In a little over a year, the emergence of creative VR projects has deeply disrupted the digital entertainment landscape. Although virtual reality isn’t a new process, all the necessary conditions (artistic, technological and economic) seem to be gathered for VR to stay, and not be just another flash in the pan. While some worry about a Gartner hype cycle all over again, others feel both creators and audiences are showing enough enthusiasm for VR to revolutionize film, videogames, television and the web. In other words, the stuff that has been taking up most of our brainwidth and time over the years.
What exactly are we talking about here? Does the term “Virtual Reality” still apply when most projects are merely 360° videos in which the audience is kept passive? On the other hand, mobile VR (mostly 360° video that can be watched on a smartphone tucked in a headset) could well be the gateway to mass adoption, as most of us won’t be shelling out over 600 bucks for an Oculus – and $1,000 for a high end PC capable of delivering a graphic-heavy experience.
Mobile or tethered?
Watching people get carried away by the Cardboard or other low-end headsets like the Homido seems both ludicrous and stimulating, as they’re really nothing more than cheap lenses mounted on a plastic shell. Basic VR headsets only costing between $5 and $60, it is not surprising to see major media brands such as the New York Times jump on the immersive bandwagon with dedicated apps.
These container apps are gaining traction as content platforms, or to put it simply, as channels. Just launch the app and pray that you remembered to turn on airplane mode. Interactions remain limited, but sensations are definitely mind-blowing, from experiencing the intimacy of a private performance in Patrick Watson’s home studio to fulfilling one’s dream of flying as a bird over Manhattan.
The overlapping of technology and content has enabled Samsung to release the first consumer VR headset to wide acclaim. The mobile GearVR headset designed for Galaxy Note smartphones will cost you around $100 (add another $700 if you don’t have the phone). Innovation isn’t cheap: the GearVR comes with dedicated apps and content, and the ability – inside some content – to trigger interactions using only your eyes. This might seem like a detail, but it’s a revolution: since the early days of interactive creation, this is the first time the viewer doesn’t need a controller to interact with his environment. All he needs are his eyes.
The upcoming launch of high-end tethered headsets featuring hand controllers (Oculus, Vive and Playstation) will undoubtedly push the envelope, as videogames are the most likely contenders in the field to bringing VR into our living rooms. And our bodies inside the stories.
Live action or animation?
The way we interact with the environment depends on the nature of the images used to create the experience. To put it shortly, images are either shot using cameras or computer-generated. Reality shot in 2D or 3D using camera rigs that look like spider’s eyes, or virtual worlds designed like in videogames.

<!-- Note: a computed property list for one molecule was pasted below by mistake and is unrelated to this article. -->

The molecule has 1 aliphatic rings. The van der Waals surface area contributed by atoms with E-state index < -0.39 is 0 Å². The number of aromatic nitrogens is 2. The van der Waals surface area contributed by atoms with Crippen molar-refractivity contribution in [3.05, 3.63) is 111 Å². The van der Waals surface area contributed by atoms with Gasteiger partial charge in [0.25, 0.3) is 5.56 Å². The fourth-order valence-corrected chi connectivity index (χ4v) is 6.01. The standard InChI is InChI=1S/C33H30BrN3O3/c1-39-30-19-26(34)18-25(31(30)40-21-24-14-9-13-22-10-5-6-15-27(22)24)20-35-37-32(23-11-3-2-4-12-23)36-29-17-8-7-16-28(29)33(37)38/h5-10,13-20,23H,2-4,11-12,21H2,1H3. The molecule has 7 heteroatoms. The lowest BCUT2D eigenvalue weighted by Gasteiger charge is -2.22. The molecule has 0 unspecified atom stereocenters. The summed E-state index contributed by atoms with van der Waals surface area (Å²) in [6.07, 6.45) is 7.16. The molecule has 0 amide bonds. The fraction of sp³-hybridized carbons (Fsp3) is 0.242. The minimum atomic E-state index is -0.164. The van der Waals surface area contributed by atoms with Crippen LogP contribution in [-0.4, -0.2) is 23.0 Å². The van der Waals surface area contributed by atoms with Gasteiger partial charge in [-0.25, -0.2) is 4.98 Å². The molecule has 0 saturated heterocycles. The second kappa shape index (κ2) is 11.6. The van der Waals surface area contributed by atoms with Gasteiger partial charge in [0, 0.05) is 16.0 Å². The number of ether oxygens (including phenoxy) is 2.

Whatever the texture, both environments share a common axiom: the unfolding of the story around the viewer, whether it’s the daily life of a teenage girl in a Syrian refugee camp in Jordan, or a dinosaur coming at you in a digital forest. In the first case, you’re limited to rotating your swivel chair, without any interaction. In the second, you’re dropped in the heart of the story and have the ability to act, and run for your life.
For now, VR is being used as an all-encompassing term for most immersive experiences, regardless of the image quality (blurry in one case, crisp in the other) or the level of motion sickness (pretty high in both). The fast advances in technology will likely make experiences seamsless and comfortable in the near future. 360° cameras capable of shooting in 3D are already here, heralding a promising future for live immersive broadcasts.
Active or passive?
It all comes down to one axiom: the place of the viewer inside the story. The good thing is that it’s nothing new. But VR could well mark the end of the all-passive viewer hypnotized by a screen or a frame, whose presence does not affect the story in any way. From now on, storytellers will need to make space for the onlooker and give him a role, otherwise turning him into a neck-turning ghost.
The grammar of film and television is also being challenged. Storytellers will need to make good use of look-to-camera, sound and visual cues to invite the audience to look in the right direction and if possible, to act at the right time.
Beyond the technological and format-related aspects – that will eventually be solved soon enough – the really exciting part is that we are on the verge of realizing some of our biggest fantasies: breaking the barrier that remains between the stories and us; living the dream of ubiquity; finding refuge in fiction when reality becomes unbearable; and extend the limits of the world as we see it, to feel it in ways we still largely ignore.
Header image by moominsean